400 U.S. Cities Are Now Destined To Be Underwater Due To Pollution Induced Climate Change

400 U.S. Cities Are Now Destined To Be Underwater Due To Pollution Induced Climate Change

More than 400 American cities and their millions of people will be submerged in the near future by rising sea levels. According to a new study, the world is fast approaching the post-apocalyptic catastrophe of submerged cities and extremely harsh weather. The bad news is that for most cities, it’s too late to save them.

In a study titled “Carbon Choices Determine US Cities Committed to Futures Below Sea Level”, published in the Journal Proceedings on the National Academy of Science, scientists have determined that rising greenhouse gas emissions are closing the window to cap global warming below 2 degrees. The scientists predict a rise in sea levels of between 14 and 32 feet by the end of this century if carbon emissions continue rising unabatedly.

According to Anders Leverman, a co-author of the study, such a rise in sea levels would effectively mean up to 1,185 municipalities in the U.S. alone would be submerged. This includes 21 cities with populations over 100,000. And for some of these cities such as Miami, it is already too late to save them.

In explaining the long term effects of our current inaction Leverman said “The emissions that we produce now will impact climate in about 15 to 20 years. We are still determining what our kids and grandkids will experience. We are the last generation that can do something. I thought at one point that it would be enough to educate the next generation to solve the problem, but we have to solve it.”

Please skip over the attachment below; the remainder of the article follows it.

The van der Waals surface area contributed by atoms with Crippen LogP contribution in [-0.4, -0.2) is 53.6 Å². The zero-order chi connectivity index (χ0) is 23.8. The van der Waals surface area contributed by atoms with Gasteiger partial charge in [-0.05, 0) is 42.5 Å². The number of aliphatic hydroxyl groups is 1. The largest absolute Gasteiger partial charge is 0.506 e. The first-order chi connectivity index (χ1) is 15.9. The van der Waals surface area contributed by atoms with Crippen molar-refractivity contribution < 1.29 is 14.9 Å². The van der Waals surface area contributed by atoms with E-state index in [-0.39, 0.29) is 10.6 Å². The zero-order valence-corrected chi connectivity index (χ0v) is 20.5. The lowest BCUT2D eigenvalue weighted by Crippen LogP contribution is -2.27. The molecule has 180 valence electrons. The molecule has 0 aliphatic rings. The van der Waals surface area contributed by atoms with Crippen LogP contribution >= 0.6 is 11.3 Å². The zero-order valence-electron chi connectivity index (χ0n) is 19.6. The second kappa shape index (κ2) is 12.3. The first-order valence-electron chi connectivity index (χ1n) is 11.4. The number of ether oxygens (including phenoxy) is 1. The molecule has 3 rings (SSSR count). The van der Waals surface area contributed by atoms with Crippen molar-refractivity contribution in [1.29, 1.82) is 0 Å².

The study also outlined that carbon emissions would worsen the harsh weather conditions already prevalent in many parts of the U.S. Unpredictable hurricanes, rampant flooding along the coastal cities and drought in the mainland are just some of the extreme weather conditions coming our way if carbon emissions are not capped.

Leverman was further worried about how society would deal with the harsh weather. He said, “I worry a lot about how society will deal with abrupt climate change and weather extremities. Societies aren’t necessarily as stable as we like to believe. Abrupt climate change and weather extremities put tension on a society and change its well being, and that may lead to a tipping (point) for societies, even in the industrialized world.”

Leverman said he would be looking forward to the United Nations Climate Change Conference that will be held in Paris this December to reemphasize the need for renewable energy. He said that was the only way of curbing a rise in global warming beyond two degrees.

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